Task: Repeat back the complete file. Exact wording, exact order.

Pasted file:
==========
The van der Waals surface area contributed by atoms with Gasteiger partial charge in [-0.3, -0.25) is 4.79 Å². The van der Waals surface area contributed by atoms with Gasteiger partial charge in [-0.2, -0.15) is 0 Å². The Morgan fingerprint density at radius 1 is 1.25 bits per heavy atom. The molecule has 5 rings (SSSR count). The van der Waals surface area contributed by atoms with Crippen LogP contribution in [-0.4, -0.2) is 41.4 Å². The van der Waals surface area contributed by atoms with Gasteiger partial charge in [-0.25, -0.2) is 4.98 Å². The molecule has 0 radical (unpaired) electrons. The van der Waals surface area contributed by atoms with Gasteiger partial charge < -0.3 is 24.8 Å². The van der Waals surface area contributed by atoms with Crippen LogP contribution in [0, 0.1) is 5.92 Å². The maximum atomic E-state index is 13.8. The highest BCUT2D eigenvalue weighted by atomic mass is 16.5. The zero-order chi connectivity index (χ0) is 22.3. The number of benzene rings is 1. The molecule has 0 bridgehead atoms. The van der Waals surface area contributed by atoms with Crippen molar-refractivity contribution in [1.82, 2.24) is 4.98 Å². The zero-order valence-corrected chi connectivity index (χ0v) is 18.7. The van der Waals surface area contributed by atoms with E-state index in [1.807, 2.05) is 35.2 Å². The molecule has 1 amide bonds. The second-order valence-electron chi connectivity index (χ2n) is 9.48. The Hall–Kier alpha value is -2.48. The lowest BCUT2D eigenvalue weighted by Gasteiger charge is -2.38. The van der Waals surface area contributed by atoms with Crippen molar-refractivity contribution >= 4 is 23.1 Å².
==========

The van der Waals surface area contributed by atoms with Gasteiger partial charge in [-0.3, -0.25) is 4.79 Å². The van der Waals surface area contributed by atoms with Gasteiger partial charge in [-0.2, -0.15) is 0 Å². The Morgan fingerprint density at radius 1 is 1.25 bits per heavy atom. The molecule has 5 rings (SSSR count). The van der Waals surface area contributed by atoms with Crippen LogP contribution in [-0.4, -0.2) is 41.4 Å². The van der Waals surface area contributed by atoms with Gasteiger partial charge in [-0.25, -0.2) is 4.98 Å². The molecule has 0 radical (unpaired) electrons. The van der Waals surface area contributed by atoms with Gasteiger partial charge < -0.3 is 24.8 Å². The van der Waals surface area contributed by atoms with Crippen LogP contribution in [0, 0.1) is 5.92 Å². The maximum atomic E-state index is 13.8. The highest BCUT2D eigenvalue weighted by atomic mass is 16.5. The zero-order chi connectivity index (χ0) is 22.3. The number of benzene rings is 1. The molecule has 0 bridgehead atoms. The van der Waals surface area contributed by atoms with Crippen molar-refractivity contribution in [1.82, 2.24) is 4.98 Å². The zero-order valence-corrected chi connectivity index (χ0v) is 18.7. The van der Waals surface area contributed by atoms with E-state index in [1.807, 2.05) is 35.2 Å². The molecule has 1 amide bonds. The second-order valence-electron chi connectivity index (χ2n) is 9.48. The Hall–Kier alpha value is -2.48. The lowest BCUT2D eigenvalue weighted by Gasteiger charge is -2.38. The van der Waals surface area contributed by atoms with Crippen molar-refractivity contribution >= 4 is 23.1 Å².